Making Friends

Outside a dog, a book is man’s best friend. Inside a dog, it’s too dark to read.

~ Groucho Marx ~

The quote above has very little to do with this blog, I just like it. With all that’s going on around us right now, it’s good to have something to smile about.

I am slaving away on my next book right now. It’s about two women, one divorced and one who is in the process of divorcing, who had both cheated on their husbands. They get stranded in a blizzard and – you’ll have to wait until you read it to learn the rest. I’ve got a long way to go to get it ready for publication, but I plan on it being a novella, shorter than what I have been putting out. My reasoning is that I want to get it available to people are looking for new things to read while hunkering down at home. Think of it as me doing my part to make social distancing a little more tolerable.

I think the reason I am getting into this story so well is because even though they were cheating spouses, I like the protagonists so much. They are both strong, career-driven women who are learning about their own passions. Most of the lead characters in my books have been women I would have enjoyed having for friends, with the possible exception of Alex in Fit for Love. I never really warmed up to her, although Amy liked her a lot. I have created a lot of unlikable secondary characters; Treece’s mother in Finding Treece or Larry’s son in The Taste of Cyn being the two worst of the lot; but they provided necessary drama to the stories.

I have read, or at least started reading, books in which one, or both, of the mains were unlikable. That fact has nothing to do with the quality of the books, but they weren’t for me. Hawke’s Prey by Natasha West comes to mind. Julia Hawke, a college instructor, is a sexual predator. Each year she selects the student she wants to victimize. She spends months grooming her, then swoops in and takes what she wants. Stereotypical actions of an abuser. A lot of readers loved the book. I couldn’t finish it. I understand Julia mellowed, or at least became a more sympathetic character, as the story progressed. In fact the book was the first in a trilogy that was very popular and achieved a lot of critical acclaim. But it wasn’t for me. I have read and enjoyed quite a few of Ms. West’s later books, but they all had mains that were women I’d like to meet. I highly recommend The Plus One, and its sequel The Plus Two. I was disappointed she never got around to The Plus Three. Charlie and Amie are both sweethearts.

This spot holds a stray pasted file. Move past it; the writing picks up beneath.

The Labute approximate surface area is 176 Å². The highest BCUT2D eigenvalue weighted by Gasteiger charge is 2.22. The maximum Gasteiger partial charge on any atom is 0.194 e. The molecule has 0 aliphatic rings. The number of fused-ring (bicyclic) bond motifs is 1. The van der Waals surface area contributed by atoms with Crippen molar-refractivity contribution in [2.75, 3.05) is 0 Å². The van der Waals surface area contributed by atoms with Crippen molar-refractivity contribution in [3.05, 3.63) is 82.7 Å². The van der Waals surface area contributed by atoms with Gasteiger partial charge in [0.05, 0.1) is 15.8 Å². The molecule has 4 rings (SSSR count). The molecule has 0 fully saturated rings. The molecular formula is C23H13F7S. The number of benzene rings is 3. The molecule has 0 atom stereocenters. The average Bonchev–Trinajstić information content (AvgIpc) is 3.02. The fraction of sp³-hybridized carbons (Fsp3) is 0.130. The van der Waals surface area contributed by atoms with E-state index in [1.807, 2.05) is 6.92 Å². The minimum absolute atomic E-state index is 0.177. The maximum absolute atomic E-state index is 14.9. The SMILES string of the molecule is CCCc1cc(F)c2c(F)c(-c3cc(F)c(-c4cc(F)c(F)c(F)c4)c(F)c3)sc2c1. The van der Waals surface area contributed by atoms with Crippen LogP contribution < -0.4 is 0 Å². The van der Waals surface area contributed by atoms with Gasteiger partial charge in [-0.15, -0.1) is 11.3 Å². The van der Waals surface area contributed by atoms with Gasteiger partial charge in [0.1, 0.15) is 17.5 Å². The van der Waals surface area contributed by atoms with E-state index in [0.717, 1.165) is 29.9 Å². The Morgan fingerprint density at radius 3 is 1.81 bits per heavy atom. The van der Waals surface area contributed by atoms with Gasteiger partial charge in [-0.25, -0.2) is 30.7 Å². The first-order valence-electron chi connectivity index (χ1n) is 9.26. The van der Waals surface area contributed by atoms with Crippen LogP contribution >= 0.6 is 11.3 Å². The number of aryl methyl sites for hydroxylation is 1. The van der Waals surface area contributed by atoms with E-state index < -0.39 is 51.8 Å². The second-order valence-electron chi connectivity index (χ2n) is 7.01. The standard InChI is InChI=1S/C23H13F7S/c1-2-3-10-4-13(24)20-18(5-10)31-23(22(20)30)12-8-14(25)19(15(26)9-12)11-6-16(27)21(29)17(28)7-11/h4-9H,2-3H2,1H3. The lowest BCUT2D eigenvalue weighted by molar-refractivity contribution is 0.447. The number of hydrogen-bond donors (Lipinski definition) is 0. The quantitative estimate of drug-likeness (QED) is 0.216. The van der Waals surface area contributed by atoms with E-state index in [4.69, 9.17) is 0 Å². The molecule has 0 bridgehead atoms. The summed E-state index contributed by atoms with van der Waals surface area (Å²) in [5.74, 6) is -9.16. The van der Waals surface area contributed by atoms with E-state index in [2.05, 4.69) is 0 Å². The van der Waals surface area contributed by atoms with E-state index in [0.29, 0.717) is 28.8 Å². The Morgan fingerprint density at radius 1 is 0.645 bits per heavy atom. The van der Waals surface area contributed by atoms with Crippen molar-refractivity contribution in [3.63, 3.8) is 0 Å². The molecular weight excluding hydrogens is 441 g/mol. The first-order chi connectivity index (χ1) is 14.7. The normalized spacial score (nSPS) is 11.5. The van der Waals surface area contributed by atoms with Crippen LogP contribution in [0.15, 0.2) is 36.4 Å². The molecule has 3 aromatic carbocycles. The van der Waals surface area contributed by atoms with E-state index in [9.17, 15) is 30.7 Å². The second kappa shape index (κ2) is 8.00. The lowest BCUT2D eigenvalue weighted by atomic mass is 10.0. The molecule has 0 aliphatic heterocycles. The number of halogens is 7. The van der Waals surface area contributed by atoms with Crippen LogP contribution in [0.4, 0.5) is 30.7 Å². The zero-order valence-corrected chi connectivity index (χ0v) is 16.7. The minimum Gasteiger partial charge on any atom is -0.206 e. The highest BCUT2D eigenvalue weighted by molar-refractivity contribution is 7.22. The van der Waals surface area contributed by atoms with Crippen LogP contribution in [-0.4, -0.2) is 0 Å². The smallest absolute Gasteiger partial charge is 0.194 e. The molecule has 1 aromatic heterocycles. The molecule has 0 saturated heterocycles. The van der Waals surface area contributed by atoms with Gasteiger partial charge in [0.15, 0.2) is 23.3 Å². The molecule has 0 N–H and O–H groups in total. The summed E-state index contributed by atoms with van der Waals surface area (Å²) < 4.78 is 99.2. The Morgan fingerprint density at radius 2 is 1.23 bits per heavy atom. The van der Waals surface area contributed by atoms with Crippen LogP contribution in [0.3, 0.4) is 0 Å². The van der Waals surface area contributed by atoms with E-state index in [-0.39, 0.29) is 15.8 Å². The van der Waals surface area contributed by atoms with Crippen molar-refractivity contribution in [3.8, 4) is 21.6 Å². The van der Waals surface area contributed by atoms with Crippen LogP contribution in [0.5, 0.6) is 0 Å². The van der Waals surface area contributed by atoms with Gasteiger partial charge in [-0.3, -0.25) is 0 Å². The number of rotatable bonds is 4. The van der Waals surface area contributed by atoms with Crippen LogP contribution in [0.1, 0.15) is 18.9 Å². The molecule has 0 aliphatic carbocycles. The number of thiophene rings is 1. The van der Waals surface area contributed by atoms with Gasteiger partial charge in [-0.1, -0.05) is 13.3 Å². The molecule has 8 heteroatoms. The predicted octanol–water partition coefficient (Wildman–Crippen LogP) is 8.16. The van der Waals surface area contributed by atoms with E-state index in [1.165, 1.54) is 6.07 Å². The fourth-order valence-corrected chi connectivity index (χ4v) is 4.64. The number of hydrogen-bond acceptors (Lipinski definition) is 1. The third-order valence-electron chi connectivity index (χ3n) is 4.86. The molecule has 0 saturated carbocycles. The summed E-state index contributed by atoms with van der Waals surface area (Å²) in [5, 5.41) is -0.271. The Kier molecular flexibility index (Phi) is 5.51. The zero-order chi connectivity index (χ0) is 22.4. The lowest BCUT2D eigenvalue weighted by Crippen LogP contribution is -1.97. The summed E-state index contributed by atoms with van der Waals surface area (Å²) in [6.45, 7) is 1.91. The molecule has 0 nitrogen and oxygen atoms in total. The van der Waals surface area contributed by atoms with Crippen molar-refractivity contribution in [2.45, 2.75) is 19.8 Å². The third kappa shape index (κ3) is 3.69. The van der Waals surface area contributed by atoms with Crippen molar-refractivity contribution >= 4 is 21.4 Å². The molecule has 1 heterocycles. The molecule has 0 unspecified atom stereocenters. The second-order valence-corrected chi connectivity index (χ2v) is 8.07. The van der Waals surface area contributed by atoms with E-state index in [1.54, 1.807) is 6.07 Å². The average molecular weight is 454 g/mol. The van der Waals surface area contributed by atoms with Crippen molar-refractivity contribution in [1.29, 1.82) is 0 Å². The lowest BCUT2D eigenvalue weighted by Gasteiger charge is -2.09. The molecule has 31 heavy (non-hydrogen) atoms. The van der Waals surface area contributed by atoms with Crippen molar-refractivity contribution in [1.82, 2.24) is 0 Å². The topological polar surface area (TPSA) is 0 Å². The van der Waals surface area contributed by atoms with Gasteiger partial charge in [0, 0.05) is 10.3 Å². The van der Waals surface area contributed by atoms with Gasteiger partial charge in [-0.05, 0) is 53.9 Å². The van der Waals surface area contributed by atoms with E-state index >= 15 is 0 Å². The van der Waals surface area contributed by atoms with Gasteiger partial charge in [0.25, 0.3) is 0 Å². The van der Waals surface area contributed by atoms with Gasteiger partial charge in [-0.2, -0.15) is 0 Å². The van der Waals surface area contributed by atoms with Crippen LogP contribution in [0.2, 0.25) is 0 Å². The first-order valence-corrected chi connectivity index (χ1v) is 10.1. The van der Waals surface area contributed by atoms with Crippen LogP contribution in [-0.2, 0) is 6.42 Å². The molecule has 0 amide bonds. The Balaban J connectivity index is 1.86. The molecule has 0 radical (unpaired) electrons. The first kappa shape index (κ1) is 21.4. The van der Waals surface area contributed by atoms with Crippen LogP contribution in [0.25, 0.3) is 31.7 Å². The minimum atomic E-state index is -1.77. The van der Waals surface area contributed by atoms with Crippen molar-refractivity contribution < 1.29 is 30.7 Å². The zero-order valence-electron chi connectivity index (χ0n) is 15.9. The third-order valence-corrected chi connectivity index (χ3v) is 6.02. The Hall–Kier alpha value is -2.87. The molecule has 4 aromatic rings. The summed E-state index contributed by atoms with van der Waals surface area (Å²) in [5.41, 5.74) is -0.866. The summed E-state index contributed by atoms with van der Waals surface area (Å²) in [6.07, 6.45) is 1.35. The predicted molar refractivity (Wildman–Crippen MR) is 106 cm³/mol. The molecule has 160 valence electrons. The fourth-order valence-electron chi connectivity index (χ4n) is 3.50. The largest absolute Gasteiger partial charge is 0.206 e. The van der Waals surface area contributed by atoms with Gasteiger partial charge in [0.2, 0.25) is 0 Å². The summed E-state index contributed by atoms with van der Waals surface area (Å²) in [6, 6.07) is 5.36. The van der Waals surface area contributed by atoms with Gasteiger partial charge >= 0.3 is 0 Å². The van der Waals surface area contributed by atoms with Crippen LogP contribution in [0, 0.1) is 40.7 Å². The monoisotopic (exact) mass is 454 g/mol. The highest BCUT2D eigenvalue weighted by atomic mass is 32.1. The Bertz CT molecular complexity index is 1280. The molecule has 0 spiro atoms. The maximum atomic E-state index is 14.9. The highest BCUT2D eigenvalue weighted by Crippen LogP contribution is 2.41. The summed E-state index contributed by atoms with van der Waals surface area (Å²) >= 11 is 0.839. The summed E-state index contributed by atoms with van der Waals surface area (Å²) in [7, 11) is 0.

How about you? Do you enjoy reading stories about people you hate? Or are you like me and want to make friends with the heroines in the stories?


Author’s Note: My book The Taste of Cyn got to #6 on Amazon’s bestselling lesbian fiction chart today (brag, brag). That’s probably because it’s free on Kindle. There’s nothing like giving your stuff away to make yourself popular. You have until the fifth to get your free copy. Enjoy.


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